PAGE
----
Title page for ETD etd-08162006-124346

Type of Document Master's Thesis
Author Holman, Jeremy Dale
Author's Email Address jholma1@lsu.edu
URN etd-08162006-124346
Title Anoxia Tolerance, Anaerobic Metabolism, and the Lack of a Mitochondrial Permeability Transition in the Ghost Shrimp, Lepidophthalmus louisianensis, Schmitt, 1935
Degree Master of Science (M.S.)
Department Biological Sciences
Advisory Committee
Advisor Name Title
Steven C. Hand Committee Chair
Jim H. Belanger Committee Member
William B. Stickle, Jr. Committee Member
  • rhodoquinone
  • crustacea
  • calcium uptake
  • apoptosis
Date of Defense 2006-08-01
Availability unrestricted
The ghost shrimp, Lepidophthalmus louisianensis, burrows up to meters deep in oxygen-limited marine sediments along the Gulf coast. During low tides these animals are subjected to extended periods of anoxia. The main objective of this study was to assess survival under anoxia and evaluate the physiological mechanisms that underlie the anoxia tolerance of this species.

I observed large specimens of L. louisianensis (>2g) having an LT50 of 64 h under anoxia at 25 C. Smaller specimens (<1g) have a significantly higher LT50 of 113 h under identical conditions (P<0.0001). I measured whole body lactate levels in shrimp exposed to anoxia for up to 72 h, and recorded significant accumulation of this anaerobic end product (ANOVA, P<0.001). I also measured adenylates and arginine phosphate in shrimp exposed to anoxia for up to 48 h, and after a 24-h recovery period. Adenylates were not significantly altered during the anoxia regime, and reductions in arginine phosphate occurred after 12 and 24 h, but returned to normoxic values during recovery (ANOVA, P<0.001). While reserves of arginine phosphate are used to some extent to buffer losses in ATP, substantial contribution to the maintenance of energetic status comes from the high rate of anaerobic glycolysis.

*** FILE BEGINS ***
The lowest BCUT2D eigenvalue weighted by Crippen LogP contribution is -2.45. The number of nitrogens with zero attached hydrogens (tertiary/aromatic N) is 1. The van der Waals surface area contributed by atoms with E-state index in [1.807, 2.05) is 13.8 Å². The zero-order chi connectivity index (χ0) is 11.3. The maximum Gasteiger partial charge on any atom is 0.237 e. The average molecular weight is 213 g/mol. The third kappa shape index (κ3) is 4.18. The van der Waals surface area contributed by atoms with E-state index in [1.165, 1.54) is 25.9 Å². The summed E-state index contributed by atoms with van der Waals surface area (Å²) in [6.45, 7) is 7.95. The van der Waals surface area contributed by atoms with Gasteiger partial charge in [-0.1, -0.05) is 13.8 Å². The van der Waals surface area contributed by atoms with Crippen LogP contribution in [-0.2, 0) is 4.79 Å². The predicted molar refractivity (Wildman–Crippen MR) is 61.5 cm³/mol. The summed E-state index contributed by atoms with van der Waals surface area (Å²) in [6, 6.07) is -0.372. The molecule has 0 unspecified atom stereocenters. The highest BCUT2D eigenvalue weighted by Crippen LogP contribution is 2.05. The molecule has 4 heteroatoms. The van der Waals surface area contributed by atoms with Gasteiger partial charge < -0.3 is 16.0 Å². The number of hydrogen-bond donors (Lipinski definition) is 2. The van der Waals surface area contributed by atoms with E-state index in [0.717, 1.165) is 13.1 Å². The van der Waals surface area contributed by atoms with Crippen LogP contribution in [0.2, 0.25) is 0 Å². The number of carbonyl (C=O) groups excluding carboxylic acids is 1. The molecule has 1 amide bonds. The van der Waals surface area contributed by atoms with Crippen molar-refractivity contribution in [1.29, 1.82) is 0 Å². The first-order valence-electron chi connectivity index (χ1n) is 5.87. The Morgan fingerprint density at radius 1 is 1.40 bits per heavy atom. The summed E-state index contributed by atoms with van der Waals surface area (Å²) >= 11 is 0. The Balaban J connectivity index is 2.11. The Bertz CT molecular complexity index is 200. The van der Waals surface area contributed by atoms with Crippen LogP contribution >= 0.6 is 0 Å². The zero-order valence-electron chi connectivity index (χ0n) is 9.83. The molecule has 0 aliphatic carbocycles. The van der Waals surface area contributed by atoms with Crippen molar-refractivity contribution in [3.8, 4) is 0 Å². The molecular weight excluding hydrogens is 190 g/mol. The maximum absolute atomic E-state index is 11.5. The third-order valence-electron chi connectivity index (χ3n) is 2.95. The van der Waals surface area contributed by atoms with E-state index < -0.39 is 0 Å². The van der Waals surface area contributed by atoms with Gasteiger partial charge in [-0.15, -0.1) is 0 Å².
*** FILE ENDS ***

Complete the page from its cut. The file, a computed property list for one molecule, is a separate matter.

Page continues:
Energized mitochondria isolated from ghost shrimp hepatopancreas possess a pronounced ability to take up exogenous Ca2+ (compared to mitochondria-free controls) as measured by following the external free Ca2+ concentration with the fluorogenic dye Fluo-5N. Importantly, Ca2+ was not released from the mitochondrial matrix at any level of exogenous Ca2+ tested (up to 1.0 mM, in the presence of 5 mM phosphate). Thus, Ca2+ does not stimulate opening of the mitochondrial permeability transition pore, which potentially could help prevent apoptotic and necrotic cell death during extended periods of anoxia. (Supported by NIH grant 1-RO1-GM0-71345-01 and by SIGMA XI GIAR).

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